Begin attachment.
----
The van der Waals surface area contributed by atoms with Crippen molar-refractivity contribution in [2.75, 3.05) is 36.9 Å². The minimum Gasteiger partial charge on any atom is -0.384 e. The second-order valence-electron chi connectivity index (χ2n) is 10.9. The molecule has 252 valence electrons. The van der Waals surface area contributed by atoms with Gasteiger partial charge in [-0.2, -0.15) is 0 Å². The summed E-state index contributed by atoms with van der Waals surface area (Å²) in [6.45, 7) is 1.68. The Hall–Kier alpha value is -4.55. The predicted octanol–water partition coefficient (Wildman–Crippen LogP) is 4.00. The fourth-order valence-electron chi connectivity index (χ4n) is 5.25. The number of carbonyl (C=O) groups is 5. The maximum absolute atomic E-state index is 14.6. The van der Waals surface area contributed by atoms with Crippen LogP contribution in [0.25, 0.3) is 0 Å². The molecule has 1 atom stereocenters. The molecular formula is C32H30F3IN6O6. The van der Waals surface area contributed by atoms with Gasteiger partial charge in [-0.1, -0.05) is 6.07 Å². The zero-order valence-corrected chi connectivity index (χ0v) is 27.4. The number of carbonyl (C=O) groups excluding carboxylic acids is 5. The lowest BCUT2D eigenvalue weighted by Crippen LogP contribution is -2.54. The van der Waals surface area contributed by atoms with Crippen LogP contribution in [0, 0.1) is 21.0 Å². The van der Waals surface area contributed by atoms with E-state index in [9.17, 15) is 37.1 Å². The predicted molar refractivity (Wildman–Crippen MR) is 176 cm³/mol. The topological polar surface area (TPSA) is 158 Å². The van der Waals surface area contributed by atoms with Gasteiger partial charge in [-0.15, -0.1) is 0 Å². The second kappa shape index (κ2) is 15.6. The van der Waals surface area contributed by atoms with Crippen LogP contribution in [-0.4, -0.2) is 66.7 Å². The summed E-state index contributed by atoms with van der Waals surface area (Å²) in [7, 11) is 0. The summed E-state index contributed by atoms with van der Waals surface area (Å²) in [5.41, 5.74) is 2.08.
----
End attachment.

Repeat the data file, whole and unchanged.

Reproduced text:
The van der Waals surface area contributed by atoms with Crippen molar-refractivity contribution in [2.75, 3.05) is 36.9 Å². The minimum Gasteiger partial charge on any atom is -0.384 e. The second-order valence-electron chi connectivity index (χ2n) is 10.9. The molecule has 252 valence electrons. The van der Waals surface area contributed by atoms with Gasteiger partial charge in [-0.2, -0.15) is 0 Å². The summed E-state index contributed by atoms with van der Waals surface area (Å²) in [6.45, 7) is 1.68. The Hall–Kier alpha value is -4.55. The predicted octanol–water partition coefficient (Wildman–Crippen LogP) is 4.00. The fourth-order valence-electron chi connectivity index (χ4n) is 5.25. The number of carbonyl (C=O) groups is 5. The maximum absolute atomic E-state index is 14.6. The van der Waals surface area contributed by atoms with Crippen LogP contribution in [0.25, 0.3) is 0 Å². The molecule has 1 atom stereocenters. The molecular formula is C32H30F3IN6O6. The van der Waals surface area contributed by atoms with Gasteiger partial charge in [-0.1, -0.05) is 6.07 Å². The zero-order valence-corrected chi connectivity index (χ0v) is 27.4. The number of carbonyl (C=O) groups excluding carboxylic acids is 5. The lowest BCUT2D eigenvalue weighted by Crippen LogP contribution is -2.54. The van der Waals surface area contributed by atoms with Crippen LogP contribution in [0, 0.1) is 21.0 Å². The van der Waals surface area contributed by atoms with E-state index in [9.17, 15) is 37.1 Å². The predicted molar refractivity (Wildman–Crippen MR) is 176 cm³/mol. The topological polar surface area (TPSA) is 158 Å². The van der Waals surface area contributed by atoms with Gasteiger partial charge in [-0.15, -0.1) is 0 Å². The second kappa shape index (κ2) is 15.6. The van der Waals surface area contributed by atoms with Crippen LogP contribution in [-0.4, -0.2) is 66.7 Å². The summed E-state index contributed by atoms with van der Waals surface area (Å²) in [7, 11) is 0. The summed E-state index contributed by atoms with van der Waals surface area (Å²) in [5.41, 5.74) is 2.08.